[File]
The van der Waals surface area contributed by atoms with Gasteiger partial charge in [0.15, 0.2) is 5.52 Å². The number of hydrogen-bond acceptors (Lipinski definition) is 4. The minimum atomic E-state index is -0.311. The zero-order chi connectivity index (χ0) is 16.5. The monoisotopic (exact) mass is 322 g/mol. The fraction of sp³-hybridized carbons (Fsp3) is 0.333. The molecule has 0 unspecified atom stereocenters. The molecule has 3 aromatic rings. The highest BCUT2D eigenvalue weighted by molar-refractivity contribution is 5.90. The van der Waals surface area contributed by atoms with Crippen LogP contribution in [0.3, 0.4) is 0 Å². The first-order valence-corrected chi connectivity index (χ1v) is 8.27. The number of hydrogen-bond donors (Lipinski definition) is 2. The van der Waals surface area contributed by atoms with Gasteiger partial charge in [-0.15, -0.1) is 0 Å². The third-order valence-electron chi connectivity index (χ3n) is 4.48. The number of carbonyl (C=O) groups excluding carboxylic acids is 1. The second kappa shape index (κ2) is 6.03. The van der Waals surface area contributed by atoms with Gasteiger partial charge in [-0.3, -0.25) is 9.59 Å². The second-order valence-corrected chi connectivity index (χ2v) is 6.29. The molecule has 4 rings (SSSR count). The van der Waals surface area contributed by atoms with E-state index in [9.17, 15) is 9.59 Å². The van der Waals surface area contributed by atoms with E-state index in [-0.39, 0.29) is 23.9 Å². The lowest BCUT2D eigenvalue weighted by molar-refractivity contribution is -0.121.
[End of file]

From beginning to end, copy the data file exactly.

The van der Waals surface area contributed by atoms with Gasteiger partial charge in [0.15, 0.2) is 5.52 Å². The number of hydrogen-bond acceptors (Lipinski definition) is 4. The minimum atomic E-state index is -0.311. The zero-order chi connectivity index (χ0) is 16.5. The monoisotopic (exact) mass is 322 g/mol. The fraction of sp³-hybridized carbons (Fsp3) is 0.333. The molecule has 0 unspecified atom stereocenters. The molecule has 3 aromatic rings. The highest BCUT2D eigenvalue weighted by molar-refractivity contribution is 5.90. The van der Waals surface area contributed by atoms with Crippen LogP contribution in [0.3, 0.4) is 0 Å². The first-order valence-corrected chi connectivity index (χ1v) is 8.27. The number of hydrogen-bond donors (Lipinski definition) is 2. The van der Waals surface area contributed by atoms with Gasteiger partial charge in [-0.15, -0.1) is 0 Å². The third-order valence-electron chi connectivity index (χ3n) is 4.48. The number of carbonyl (C=O) groups excluding carboxylic acids is 1. The second kappa shape index (κ2) is 6.03. The van der Waals surface area contributed by atoms with Gasteiger partial charge in [-0.3, -0.25) is 9.59 Å². The second-order valence-corrected chi connectivity index (χ2v) is 6.29. The molecule has 4 rings (SSSR count). The van der Waals surface area contributed by atoms with E-state index in [9.17, 15) is 9.59 Å². The van der Waals surface area contributed by atoms with E-state index in [-0.39, 0.29) is 23.9 Å². The lowest BCUT2D eigenvalue weighted by molar-refractivity contribution is -0.121.